This major documentary gets up close and personal with globalisation. The camera glides through a dark labyrinth of whirring, shuttling, flaming industry. It’s as if we’ve been transported back to a Dickensian world of unending toil – all cogs, levers and child labour.
Instead, we’re inside a textile mill in Gujarat, India, where 12-hour shifts are the order of the day, health and safety are low-priority, and pay runs to the equivalent of 25 US cents an hour. All to ensure that consumers around the world can fill their wardrobes with cheap clothes. ‘Machines’ brings an almost surreal intensity to its portrait of industrial output, yet never robs the workers of their individual dignity.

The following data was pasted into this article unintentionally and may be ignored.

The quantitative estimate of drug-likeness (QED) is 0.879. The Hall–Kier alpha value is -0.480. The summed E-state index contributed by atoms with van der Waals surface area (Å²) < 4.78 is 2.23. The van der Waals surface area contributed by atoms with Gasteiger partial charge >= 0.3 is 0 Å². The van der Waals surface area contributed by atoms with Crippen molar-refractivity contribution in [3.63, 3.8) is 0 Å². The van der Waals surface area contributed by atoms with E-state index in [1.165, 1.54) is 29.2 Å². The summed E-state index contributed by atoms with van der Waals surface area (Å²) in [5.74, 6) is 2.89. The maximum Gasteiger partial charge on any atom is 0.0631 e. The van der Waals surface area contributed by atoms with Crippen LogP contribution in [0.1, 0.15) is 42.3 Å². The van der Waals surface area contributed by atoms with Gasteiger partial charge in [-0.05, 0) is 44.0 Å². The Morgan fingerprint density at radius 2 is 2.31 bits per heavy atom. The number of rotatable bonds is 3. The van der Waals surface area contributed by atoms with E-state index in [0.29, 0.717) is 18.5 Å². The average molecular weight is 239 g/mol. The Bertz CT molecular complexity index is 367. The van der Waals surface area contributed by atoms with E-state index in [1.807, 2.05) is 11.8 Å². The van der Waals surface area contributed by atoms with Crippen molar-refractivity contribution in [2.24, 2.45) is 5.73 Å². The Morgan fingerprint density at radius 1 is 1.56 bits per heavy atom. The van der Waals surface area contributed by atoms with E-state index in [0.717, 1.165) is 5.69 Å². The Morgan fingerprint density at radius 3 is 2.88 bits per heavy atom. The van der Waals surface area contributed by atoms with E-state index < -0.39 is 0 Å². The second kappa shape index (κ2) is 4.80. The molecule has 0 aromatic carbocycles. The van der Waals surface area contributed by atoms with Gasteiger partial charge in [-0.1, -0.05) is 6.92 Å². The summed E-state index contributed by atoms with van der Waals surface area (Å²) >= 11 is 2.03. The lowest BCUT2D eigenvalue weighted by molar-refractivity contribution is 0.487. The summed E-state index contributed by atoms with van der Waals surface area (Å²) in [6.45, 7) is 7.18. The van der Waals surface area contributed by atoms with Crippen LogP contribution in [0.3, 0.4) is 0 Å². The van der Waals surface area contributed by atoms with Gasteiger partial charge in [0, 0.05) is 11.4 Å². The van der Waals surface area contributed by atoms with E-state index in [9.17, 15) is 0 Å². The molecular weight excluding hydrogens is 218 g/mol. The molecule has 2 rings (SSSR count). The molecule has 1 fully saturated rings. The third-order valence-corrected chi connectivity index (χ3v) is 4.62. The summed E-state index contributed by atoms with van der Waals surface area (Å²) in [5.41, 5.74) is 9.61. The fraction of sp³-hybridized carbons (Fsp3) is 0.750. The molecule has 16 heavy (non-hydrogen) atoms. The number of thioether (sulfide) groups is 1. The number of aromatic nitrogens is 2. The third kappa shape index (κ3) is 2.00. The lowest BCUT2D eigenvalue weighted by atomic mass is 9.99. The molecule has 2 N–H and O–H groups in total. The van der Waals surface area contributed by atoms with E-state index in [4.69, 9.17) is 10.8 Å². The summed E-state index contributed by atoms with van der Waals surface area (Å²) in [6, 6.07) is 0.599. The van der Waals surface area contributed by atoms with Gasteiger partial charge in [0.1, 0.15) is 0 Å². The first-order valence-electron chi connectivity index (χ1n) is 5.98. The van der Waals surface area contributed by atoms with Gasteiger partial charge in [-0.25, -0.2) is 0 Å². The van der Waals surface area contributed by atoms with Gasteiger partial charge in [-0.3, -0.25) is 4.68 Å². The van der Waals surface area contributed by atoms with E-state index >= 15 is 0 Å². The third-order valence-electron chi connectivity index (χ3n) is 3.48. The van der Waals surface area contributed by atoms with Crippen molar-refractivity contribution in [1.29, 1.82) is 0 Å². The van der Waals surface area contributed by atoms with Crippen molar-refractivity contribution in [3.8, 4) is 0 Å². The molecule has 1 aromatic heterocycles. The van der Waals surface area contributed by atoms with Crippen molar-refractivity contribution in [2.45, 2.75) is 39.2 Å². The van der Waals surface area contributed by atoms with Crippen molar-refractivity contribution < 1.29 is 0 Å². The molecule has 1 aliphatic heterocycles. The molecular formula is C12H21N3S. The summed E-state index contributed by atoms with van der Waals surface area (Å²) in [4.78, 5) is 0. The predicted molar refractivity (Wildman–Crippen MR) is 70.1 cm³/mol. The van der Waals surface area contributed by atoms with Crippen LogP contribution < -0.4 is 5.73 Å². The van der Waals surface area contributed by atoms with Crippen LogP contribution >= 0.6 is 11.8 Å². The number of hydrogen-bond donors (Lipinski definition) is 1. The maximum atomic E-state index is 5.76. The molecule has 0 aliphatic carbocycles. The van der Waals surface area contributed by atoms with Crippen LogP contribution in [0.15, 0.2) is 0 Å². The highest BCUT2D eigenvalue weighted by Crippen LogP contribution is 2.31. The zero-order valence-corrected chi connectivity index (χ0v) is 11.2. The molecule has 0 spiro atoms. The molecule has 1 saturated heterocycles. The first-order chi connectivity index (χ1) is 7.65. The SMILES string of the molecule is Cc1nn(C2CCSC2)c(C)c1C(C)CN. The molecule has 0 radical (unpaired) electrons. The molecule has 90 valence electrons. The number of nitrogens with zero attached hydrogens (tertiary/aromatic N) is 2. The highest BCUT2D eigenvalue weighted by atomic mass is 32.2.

Director Rahul Jain spends a lot time silently observing their gruelling routine. But we also hear their thoughts, by turns resigned, despairing and defiant. Some accuse the filmmaker of being just like the politicians who turn up, look around and do nothing. It adds a confrontational edge to the film’s already startling combination of immersive aesthetics and humane empathy.